VMware’s Code2Cloud announcement a couple of days ago is intriguing. According to this announcement, the whole development infrastructure is delivered as a service with no setup, no hardware or software to manage. The tedious and time consuming task of setting (and as appropriate modifying) the environment within which coding is carried out is done by Code2Cloud, not by the programming/testing team. As pointed out by colleague and friend Michael Cote, Code2Cloud might have the potential to be quite a disruption in Application Lifecycle Management (ALM):

“The software development tool chain has always been tedious to setup and integrate,” said Red Monk analyst Michael Cote. “While cloud-based development promises to make application delivery, deployment, and use easier, I haven’t seen excellent unified application management approaches that take full advantage of cloud. VMware’s SpringSource Code2Cloud is an ambitious step towards moving much of the development management stack into the cloud and hopefully vacuuming up those tedious application management tasks. It’ll be fun to watch this idea evolve as more and more people and applications start taking advantage of cloud computing.”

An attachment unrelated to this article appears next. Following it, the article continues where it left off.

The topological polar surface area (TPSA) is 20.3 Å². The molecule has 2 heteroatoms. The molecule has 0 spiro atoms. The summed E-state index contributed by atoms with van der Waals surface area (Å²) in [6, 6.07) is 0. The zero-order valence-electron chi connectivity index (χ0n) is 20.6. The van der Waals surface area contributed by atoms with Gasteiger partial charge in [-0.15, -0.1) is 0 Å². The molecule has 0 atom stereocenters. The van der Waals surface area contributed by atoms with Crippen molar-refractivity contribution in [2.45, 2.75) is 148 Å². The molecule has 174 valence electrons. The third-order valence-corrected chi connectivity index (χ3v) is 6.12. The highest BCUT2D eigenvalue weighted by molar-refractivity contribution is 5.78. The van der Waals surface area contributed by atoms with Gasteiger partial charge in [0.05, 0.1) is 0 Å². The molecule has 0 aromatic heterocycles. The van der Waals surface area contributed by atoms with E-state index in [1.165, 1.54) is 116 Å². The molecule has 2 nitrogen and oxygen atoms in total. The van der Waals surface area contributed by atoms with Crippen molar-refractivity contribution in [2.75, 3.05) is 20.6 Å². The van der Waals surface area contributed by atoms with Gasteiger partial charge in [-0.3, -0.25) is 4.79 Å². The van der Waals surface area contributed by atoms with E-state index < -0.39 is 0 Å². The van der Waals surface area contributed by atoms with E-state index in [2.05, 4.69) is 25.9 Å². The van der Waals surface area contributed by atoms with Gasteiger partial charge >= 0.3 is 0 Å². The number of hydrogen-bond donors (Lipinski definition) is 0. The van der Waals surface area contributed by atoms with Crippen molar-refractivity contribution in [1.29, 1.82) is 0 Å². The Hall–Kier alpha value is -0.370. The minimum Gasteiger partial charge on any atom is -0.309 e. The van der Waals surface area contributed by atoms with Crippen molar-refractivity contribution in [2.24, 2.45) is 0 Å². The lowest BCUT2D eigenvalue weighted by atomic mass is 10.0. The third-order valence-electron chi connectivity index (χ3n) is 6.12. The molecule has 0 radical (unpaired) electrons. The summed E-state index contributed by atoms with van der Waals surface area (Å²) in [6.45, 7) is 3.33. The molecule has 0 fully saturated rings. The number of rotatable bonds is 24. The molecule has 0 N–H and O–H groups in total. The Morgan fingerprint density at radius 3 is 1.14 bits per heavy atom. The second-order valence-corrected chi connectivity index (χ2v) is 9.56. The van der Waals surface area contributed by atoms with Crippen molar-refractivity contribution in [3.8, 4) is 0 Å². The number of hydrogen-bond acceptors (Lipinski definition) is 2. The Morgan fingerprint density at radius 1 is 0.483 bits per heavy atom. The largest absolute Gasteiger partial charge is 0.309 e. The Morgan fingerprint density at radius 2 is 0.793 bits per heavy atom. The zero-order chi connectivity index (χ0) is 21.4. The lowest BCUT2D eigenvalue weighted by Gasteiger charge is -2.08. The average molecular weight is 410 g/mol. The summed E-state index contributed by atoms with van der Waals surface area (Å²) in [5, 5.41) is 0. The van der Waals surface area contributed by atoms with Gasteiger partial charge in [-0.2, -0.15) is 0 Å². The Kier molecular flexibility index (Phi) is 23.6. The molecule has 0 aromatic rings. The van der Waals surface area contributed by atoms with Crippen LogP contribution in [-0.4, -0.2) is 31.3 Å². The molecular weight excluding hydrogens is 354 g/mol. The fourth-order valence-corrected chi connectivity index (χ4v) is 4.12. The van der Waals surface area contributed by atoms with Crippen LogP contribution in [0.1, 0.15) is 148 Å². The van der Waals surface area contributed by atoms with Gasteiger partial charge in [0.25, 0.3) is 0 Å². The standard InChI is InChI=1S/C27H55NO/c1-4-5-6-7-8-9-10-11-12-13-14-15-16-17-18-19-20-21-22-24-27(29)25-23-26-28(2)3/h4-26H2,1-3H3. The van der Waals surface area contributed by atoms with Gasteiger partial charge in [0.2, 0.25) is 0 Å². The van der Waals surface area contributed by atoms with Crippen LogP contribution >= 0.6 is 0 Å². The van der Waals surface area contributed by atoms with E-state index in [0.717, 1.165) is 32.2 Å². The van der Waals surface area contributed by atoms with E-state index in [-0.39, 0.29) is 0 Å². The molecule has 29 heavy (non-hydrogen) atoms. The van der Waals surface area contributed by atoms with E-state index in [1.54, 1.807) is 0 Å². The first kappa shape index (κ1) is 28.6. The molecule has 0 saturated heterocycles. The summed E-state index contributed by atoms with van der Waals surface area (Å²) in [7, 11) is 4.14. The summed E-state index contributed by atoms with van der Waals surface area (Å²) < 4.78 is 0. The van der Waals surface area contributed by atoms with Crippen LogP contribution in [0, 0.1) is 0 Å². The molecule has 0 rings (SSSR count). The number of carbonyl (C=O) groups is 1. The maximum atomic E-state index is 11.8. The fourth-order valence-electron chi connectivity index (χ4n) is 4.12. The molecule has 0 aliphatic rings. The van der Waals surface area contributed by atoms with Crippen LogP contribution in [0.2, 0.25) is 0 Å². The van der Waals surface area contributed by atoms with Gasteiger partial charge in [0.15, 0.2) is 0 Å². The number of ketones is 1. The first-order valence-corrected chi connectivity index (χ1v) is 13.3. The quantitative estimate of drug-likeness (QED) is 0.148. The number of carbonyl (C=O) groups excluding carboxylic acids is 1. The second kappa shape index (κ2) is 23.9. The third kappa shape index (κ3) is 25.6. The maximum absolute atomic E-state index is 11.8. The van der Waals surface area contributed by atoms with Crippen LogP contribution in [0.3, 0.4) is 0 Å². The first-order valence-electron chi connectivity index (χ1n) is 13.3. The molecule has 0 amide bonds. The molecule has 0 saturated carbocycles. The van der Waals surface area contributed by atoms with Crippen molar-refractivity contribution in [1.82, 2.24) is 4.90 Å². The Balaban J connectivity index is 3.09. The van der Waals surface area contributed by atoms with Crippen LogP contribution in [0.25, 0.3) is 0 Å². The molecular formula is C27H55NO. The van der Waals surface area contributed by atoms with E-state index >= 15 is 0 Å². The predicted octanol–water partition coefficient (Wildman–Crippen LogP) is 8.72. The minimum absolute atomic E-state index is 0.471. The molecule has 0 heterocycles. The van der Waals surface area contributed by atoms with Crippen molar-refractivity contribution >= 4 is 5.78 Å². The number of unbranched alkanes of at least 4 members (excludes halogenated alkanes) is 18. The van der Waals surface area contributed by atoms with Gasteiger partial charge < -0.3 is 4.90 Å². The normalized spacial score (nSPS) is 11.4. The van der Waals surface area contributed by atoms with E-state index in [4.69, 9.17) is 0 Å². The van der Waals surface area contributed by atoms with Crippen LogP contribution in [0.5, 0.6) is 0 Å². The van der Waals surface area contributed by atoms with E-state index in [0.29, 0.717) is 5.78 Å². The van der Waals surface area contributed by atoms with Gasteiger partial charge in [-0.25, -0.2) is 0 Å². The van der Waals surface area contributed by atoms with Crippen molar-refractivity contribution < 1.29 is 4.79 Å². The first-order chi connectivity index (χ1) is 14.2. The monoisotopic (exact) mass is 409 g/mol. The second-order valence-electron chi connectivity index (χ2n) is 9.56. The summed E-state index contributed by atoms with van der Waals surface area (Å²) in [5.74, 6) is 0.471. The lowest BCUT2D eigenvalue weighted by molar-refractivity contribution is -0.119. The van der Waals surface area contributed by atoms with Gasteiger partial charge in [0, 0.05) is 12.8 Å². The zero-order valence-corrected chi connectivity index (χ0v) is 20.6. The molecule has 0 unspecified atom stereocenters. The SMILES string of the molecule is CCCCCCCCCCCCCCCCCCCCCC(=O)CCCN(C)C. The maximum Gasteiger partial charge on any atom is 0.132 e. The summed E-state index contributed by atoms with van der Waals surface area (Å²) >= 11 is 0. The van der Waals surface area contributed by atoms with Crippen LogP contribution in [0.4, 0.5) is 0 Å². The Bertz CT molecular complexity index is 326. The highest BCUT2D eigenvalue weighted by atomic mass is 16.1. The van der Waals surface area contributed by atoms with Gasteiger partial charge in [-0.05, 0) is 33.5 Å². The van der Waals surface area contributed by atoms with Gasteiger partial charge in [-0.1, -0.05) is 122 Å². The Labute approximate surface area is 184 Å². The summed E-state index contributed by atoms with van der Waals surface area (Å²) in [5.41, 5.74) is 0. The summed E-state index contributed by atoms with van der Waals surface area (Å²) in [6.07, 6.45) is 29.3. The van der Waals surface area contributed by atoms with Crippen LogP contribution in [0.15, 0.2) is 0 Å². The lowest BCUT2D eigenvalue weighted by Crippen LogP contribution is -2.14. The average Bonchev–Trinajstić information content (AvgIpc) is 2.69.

Important that such a disruption in the ALM space might be, I believe the main significance of the Code2Cloud announcement is in demonstrating so vividly how powerful the Everything as a Service (EaaS) paradigm could be and probably will be. IMHO Code2Cloud is another proof point to the power of the confluence of Agile, Cloud, Mobile and Social. It is a virtuous cycle of unprecedented impact – in technology delivery, in the structure of markets, in society and in the patterns of living we are accustomed to.

© Copyright 2010 Israel Gat

Figure 2: The Virtuous Cycle of Agile, Cloud, Mobile and Social